“The Resiliency of Grace”
Psalms 118:1-2, 22-24; 16; John 20:24-29; and Another Voice: Lewis Smedes

Introduction 

In a wonderful book titled Running on Empty, Fil Anderson tells the story that had circulated around his home in Wrightsville Beach, North Carolina. A New York investment banker was vacationing and walked down to the pier one afternoon. There he saw a young fisherman docking his small boat. Inside the boat were several large yellowtail tuna. The banker complimented the fisherman on the size of the fish and asked him how long it took to catch them. The local replied, “Only a little while.” The banker then asked, “Why didn’t you stay out longer and catch more fish?” The fisherman replied, “This is all I need to take care of the needs of my family.” The banker said, “But what do you do with the rest of your time?” The fisherman replied, “I play with my children, take a nap with my wife, stroll into town where I play guitar and sip wine with my friends. I have a full life.”

The banker said, “Oh, I can help you do better than that. If you catch and sell more fish, you could buy a bigger boat. With the proceeds from the bigger boat, you could buy several boats. Eventually, you would have a fleet of fishing boats. In time, you could become the captain of a major seafood enterprise with boats all over the Eastern seaboard.”

The young fisherman was intrigued and asked, “But how long would all of that take?” The banker said, “Oh, 15 to 20 years.” “But what then?” asked the fisherman. The banker laughed and said, “Then you sell your company stock to the public, and become a millionaire.”

“Millions?” the fisherman said. “Then what?” The banker then shrugged and said, “Then you retire. You play with your children, take a nap with your wife, rest, stroll into town where you play guitar and sip wine with your friends.”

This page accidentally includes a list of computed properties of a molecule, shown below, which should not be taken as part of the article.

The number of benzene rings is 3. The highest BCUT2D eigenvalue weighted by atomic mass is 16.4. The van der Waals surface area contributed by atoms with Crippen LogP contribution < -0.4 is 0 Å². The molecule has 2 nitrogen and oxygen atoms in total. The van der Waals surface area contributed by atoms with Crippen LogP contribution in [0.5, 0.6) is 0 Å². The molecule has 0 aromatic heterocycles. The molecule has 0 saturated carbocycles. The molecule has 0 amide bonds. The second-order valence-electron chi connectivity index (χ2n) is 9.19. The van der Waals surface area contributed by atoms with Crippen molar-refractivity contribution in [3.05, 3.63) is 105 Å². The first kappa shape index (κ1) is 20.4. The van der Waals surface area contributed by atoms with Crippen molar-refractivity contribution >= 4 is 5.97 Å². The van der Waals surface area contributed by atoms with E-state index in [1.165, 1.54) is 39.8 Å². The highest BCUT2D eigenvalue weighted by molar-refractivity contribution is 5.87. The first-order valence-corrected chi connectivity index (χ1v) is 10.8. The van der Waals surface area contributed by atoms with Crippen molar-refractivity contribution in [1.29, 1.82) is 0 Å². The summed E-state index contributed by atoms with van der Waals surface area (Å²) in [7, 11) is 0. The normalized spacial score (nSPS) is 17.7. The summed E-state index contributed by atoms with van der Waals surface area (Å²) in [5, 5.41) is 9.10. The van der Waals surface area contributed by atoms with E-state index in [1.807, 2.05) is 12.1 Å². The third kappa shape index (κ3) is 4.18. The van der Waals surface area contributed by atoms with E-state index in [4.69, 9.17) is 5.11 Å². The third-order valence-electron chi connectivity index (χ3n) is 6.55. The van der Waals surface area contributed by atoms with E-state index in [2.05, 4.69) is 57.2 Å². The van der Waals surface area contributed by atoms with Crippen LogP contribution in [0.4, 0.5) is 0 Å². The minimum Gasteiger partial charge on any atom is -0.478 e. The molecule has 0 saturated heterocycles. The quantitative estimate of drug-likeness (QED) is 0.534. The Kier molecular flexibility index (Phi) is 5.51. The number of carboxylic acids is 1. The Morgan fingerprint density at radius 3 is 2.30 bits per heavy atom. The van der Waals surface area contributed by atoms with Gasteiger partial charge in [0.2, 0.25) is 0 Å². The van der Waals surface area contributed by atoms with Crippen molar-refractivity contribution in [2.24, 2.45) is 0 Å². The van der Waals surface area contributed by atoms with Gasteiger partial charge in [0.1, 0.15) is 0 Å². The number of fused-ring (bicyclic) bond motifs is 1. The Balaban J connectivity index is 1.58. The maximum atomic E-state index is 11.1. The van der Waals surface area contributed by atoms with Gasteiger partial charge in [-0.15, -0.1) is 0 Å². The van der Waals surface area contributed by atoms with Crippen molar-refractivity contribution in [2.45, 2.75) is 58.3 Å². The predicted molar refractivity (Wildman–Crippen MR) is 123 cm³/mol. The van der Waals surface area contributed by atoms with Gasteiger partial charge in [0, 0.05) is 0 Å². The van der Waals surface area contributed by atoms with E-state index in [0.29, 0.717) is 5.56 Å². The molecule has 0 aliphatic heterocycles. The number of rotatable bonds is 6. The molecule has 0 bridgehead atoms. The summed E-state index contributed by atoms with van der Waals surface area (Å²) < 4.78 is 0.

Our Way of Life

There is no shortage of rhetoric in the political arena and op/ed pages about “our way of life” in this country. We are always racing toward the next thing — the next accomplishment — we have become incredible multi-taskers. We are most proud of the freedoms which give us the opportunity to make something of ourselves. And from the time we were children we were taught to work hard, take advantage of our opportunities, do all we can do to get ahead and succeed in achieving dreams. That’s the American Dream. That’s our way of life.

It sure sounds good. And it has motivated us to achieve incredible success as individuals and as a nation. Now, I am not about to stand here and criticize achievement because I have spent too much of my life, like you, collecting degrees, working hard, trying to accomplish things that are important. And I am thankful that our way of life in this country permits us to do that. But clearly there are limits to what our way of life can accomplish.